IASLC molecular subcommittee lung cancer dataset develops international biomarker snapshot

IASLC molecular subcommittee lung cancer dataset develops international biomarker snapshot

For the first time, the IASLC’s Staging and Prognostic Factors Committee (SPFC) has accumulated molecular biomarker data to complement Tumor, Node, and Metastasis (TNM)-based prognostication. Results from the committee’s first effort were reported today at the IASLC 2021 World Conference on Lung Cancer in OA06: Prognosis and Staging.

Biomarker-directed treatment and prognostication are changing lung cancer care. Differences in the prevalence, and disparities in use, of biomarkers inhibit dissemination of personalized cancer care on a global scale, reported Professor Raymond Osarogiagbon, Baptist Cancer Center, Memphis, Tenn. In the TNM system: the “T” refers to the size and extent of the main tumor; the “N” refers to whether and where lymph nodes are involved with cancer; and the “M” refers to whether the cancer has metastasized to other sites.

To create the data set, the IASLC Staging and Prognostic Factor Committee collected 64,434 lung cancer cases diagnosed from 2010 to 2019, staged by 8th Edition of the TNM Classification for Thoracic Cancers , from Asia, Australia, North America and Europe.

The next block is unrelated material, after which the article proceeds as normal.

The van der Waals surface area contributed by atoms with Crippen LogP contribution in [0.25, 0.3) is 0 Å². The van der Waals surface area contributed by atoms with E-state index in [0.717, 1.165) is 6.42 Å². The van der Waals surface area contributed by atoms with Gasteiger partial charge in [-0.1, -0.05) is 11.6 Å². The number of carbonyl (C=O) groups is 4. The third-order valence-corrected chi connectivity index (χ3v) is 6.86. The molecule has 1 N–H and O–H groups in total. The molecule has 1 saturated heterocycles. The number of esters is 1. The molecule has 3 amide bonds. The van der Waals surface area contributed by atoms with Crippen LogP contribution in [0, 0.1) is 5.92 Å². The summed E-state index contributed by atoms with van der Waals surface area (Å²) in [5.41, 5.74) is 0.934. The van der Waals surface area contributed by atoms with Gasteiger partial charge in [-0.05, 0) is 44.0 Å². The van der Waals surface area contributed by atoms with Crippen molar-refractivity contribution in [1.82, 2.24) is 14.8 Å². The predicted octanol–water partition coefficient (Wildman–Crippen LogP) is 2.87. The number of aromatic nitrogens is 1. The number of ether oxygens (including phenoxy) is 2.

The committee reported on data sources, NSCLC characteristics and biomarker data (ALK, BRAF, EGFR, KRAS, ROS1, MET, RET, NTRK1, ERBB2 or PD-L1) submitted by Electronic Data Capture (EDC) and compared EDC cases with and without biomarker data as of April 1, 2021.

Of the 64,434 cases in the committee’s NSCLC database, 6,611 (10%) were EDC cases; of these, 2,068 (31%) had biomarker data. All biomarker data came from 14 countries including China (28%), Canada (25%), Spain (15%), Australia (10%), and India (5%). Cases with biomarker data were more likely to be adenocarcinoma, of advanced stage, and nonsurgical, although 46% of patients had undergone surgery.

Single gene tests predominated, with EGFR (70%) being most common. Most cases were wildtype, ranging from 68% of KRAS- to 100% of NTRK-tested cases.

“This database will expand as we include non-EDC cases. However, given the potential for a global database to create insights into patterns and outcomes of lung cancer care, a more comprehensive recruitment of additional institutions, countries, and continents is needed to ensure that the dataset reflects the global epidemiology of lung cancer,” said Prof. Osarogiagbon.